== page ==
I began this painting in early January at my abstract art classes. That was ages ago before I went off to Cambodia for the Paint Mojo workshop! Much has happened since, with the world changing so frighteningly rapidly that it’s leaving us with uncertainty and despair. The COVID-19 virus has even affected our lifestyle and even how we interact with others. Here in the Netherlands, schools, restaurants, cafes and bars have been shut since a week ago and large gatherings banned, And we are strictly recommended to keep a 150 cm distance from others in public, otherwise known as “social distance”. And who would’ve thought I’d end up painting about that when I started this piece in early-January?
Preparing the Background
The theme for the evening class was “abstract landscape”. Dieter, our art tutor, provided us with some large thin paper to glue onto our own canvas surface. First we applied some glue (acrylic medium?) with a sponge brayer and immediately laid the paper on top and rolled the glue along it. The paper need not be smoothened down flat. In fact, wrinkling was encouraged to create texture. Important though was to make sure the paper was fully adhered to on the surface with no bubbles to prevent the paper from ripping and peeling. Once the paper was dry, I applied with a sponge brayer a stunning pearly turquoise which was a blend of pearl green, pearl yellow and turquoise blue by Amsterdam Acrylic.
The landscapes were designed based on straight angles for an abstract effect. For my painting, I made a large mountain and some paddy fields, then coloured some of the triangles in metallic shades like gold, copper and bronze. Circular shapes were then incorporated to give contrast against the angles in the form of trees lining up along the horizon. To add texture to those trees, I applied some modelling paste with a palette knife. It was at this point that the painting got kept on hold as I wandered off that weekend on a long vacation. Little did we all know what would be in store for us weeks later. By the time I returned to the Netherlands in early-March, COVIC-19 made its way from Asia to Europe and as the threat was growing in the country, classes got cancelled much to our disappointment.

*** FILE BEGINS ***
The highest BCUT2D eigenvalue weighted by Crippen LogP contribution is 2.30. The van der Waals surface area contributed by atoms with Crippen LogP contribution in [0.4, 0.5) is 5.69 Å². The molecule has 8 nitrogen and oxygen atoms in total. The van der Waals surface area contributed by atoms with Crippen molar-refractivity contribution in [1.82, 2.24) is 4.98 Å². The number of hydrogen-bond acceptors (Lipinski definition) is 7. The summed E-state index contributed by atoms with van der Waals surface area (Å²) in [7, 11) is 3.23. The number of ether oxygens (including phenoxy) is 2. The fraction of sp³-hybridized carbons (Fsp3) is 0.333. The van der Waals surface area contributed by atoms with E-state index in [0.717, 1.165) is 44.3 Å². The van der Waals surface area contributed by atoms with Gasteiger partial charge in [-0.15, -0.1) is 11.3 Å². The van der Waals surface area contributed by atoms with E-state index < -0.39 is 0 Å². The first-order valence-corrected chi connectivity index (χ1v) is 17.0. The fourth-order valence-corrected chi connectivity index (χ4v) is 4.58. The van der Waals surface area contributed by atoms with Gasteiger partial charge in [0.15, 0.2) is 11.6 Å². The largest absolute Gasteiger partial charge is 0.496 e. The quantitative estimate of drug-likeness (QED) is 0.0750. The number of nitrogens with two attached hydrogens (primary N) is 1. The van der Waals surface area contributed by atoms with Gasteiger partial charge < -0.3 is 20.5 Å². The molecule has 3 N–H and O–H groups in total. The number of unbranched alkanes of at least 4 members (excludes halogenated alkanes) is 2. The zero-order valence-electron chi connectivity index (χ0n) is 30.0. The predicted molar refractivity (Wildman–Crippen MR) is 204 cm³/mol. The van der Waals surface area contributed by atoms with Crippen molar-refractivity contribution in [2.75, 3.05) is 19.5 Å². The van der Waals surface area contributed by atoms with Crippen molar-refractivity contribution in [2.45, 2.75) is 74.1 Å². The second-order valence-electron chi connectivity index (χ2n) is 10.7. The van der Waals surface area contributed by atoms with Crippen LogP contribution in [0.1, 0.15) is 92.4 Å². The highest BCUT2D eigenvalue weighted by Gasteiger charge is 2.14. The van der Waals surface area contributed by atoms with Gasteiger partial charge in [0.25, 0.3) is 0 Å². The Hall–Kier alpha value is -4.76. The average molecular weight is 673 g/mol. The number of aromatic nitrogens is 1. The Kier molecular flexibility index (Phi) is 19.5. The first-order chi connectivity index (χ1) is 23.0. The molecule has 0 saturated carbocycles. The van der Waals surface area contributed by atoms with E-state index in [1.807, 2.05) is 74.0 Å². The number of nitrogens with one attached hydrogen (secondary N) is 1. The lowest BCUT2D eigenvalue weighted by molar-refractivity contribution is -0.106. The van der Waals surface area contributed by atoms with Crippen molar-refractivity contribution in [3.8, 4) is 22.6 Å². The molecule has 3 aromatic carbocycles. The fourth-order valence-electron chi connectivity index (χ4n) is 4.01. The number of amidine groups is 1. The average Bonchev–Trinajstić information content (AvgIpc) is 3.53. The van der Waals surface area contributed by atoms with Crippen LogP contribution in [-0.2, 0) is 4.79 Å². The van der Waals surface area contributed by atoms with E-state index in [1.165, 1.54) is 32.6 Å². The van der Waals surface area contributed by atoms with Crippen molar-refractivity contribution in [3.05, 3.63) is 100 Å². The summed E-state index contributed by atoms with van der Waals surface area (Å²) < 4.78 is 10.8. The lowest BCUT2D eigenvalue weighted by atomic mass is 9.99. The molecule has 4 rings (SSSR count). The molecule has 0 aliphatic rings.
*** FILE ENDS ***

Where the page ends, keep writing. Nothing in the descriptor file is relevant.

Making it Kawaii
I then decided to take this incomplete work and finish it at home. From the beginning, I had planned on having two pink houses in the painting and thus firstly added them, Next came some flowers in the fields. I wanted to keep the painting cute and simple and hence opted for tulips only and in one colour, light pink. The leaves of the trees were then painted in light yellow green with the bark in blue for an abstract effect. To add some character to this otherwise simple painting, I decided to use some texturising mediums like modeling paste (trees and as added later Little One’s hair) and glass beads (roofs of the houses and outfits).
And let’s not forget the kawaii. How could we not remember Little One! She is standing in the middle of the field by her farm house greeting her neighbour friend. Once again I wanted to keep the painting simple and thus got the two neighboring friends to wear identical outfits of light violet. Glass beads were then carefully applied on their outfits as were modeling paste on their hair. Initially I considered adding more like dogs and cats, but then it dawned on me. I jokingly told my boyfriend that Little One and her friend were practicing social distancing. “What a good idea”! he exclaimed. And so social distancing it was!
The painting classes are still cancelled until further notice. That is, whenever the world has decided all clear and life can revert to normal. I can’t wait and nor can anyone! Meanwhile I do visit Dieter at his shop from time to time to say hi and to stock up on art supplies since I’ve got more time to paint. I had him varnish my painting and fasten a string on the canvas so I could hang it one day. Hopefully when this crisis ends, we can pick up where we left off. And years later when we look at this painting, we can remind ourselves how precious life is,